I trialed Mindtouch and liked it. Importing Word docs from Robohelp and Flare was problematic because the pages couldn’t be reordered. Has that been resolved?

  • April 27, 2010 - 3:52 pm | Permalink

    What a great idea, to form a focus group around wikis for technical documentation, and even greater to base the specs for tool development on the findings of the group. It’s exciting that Mindtouch is recognising us technical writers as a target market in such an active and collaborative way. Go Mindtouch! I’ll be very interested in seeing the best practices too, when you’re ready to publish them. Good on ya, for planning to publish them to the world.
    Cheers, Sarah

  • April 27, 2010 - 10:59 pm | Permalink

    Hi Gina – The tech comm pros who are already using MindTouch have had to number their titles in order to get the results they wanted, so that hasn’t been changed yet that I know of. I do know of a large-scale import to MindTouch from XML, and I hope to blog about that soon (going through the right channels). :)

  • April 27, 2010 - 11:02 pm | Permalink

    Hi Sarah – So glad you like the focus group idea! The people I’ve been talking to at MindTouch really want to create in the open, it just instinctive to them. Thanks for commenting and I’m sure the best practices come from Confluence examples for sure. :)

  • May 14, 2010 - 9:22 am | Permalink

    Anne,

    Thanks for sharing this! I can’t wait for an update. Confluence and MindTouch seem to be the top choices for using wikis to create user documentation. I volunteered to contribute content on that subject to the STC’s Body of Knowledge project (but haven’t started yet). I hope other STC members will also contribute best practices (as well as requirements).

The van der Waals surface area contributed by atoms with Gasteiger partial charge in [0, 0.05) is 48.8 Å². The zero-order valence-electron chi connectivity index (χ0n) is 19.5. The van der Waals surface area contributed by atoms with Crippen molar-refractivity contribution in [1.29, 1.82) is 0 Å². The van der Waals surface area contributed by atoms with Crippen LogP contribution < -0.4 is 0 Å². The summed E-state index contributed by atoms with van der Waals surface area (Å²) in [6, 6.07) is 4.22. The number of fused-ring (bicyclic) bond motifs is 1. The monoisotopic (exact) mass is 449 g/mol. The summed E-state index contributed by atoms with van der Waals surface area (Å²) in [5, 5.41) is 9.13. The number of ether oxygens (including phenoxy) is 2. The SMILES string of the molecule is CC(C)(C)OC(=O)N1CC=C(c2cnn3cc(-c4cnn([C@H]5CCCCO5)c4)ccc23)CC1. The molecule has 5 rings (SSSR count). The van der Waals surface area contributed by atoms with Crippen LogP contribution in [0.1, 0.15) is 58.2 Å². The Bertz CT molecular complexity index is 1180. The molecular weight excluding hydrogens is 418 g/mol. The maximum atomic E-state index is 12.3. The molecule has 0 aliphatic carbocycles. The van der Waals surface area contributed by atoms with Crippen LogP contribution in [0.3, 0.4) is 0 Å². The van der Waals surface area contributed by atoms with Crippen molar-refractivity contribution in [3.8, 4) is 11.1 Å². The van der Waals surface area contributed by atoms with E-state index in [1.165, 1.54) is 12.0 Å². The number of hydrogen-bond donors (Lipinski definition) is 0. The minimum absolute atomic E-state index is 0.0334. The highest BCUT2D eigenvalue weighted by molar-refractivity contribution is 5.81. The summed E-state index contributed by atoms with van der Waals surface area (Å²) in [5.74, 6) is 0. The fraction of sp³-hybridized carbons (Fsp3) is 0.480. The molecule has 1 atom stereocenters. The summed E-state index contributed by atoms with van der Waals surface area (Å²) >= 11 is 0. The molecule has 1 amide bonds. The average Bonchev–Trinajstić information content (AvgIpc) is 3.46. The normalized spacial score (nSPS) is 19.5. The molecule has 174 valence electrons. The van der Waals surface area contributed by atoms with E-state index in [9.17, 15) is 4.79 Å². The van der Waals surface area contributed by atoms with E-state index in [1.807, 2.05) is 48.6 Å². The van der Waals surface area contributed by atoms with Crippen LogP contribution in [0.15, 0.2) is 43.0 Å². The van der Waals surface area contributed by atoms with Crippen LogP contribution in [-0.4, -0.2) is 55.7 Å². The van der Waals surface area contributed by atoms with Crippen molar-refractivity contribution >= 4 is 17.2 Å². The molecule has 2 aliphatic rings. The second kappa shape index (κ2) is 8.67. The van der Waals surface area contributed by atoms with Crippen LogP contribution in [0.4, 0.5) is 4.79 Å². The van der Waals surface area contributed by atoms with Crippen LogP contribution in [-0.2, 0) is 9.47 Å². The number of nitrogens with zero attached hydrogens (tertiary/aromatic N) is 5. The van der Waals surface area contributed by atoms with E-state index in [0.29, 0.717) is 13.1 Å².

Gina

  • Amanda Cross
    May 14, 2010 - 11:34 am | Permalink

    Hi, everyone,
    We use MindTouch for our documentation and have had pretty good results. We have run into some technical problems, but we really put the software through its paces and most people probably would not run into those issues.

    I’m not very happy with their business model, though. The per-user licensing for the Standard edition just doesn’t work for a company growing as quickly as ours is, and being stingy with users means we can’t be as inclusive about who can contribute.

    I would use the Core edition instead if they would offer support on it. Some days I consider switching to the Core edition anyway, just to avoid the user-license headaches.

  • May 15, 2010 - 9:11 am | Permalink

    Hi Gina – Great that you’re going to contribute to the BOK! I just started on the DITA page and it’s tough to distill to 5 -7 references and introduce the topic. Oh, what teachers of technical writing must go through. :)

    Hi Amanda – Thanks for commenting! I think their business model is interesting in that as a vendor, they are motivated to help you grow your contributor base. Some community building sites are charging by page view – which in the “attention economy” means the vendor has an incentive to help you improve web analytics, but hopefully they are also helping you grow your revenue as well. It’s an interesting time for collaboration and community vendors.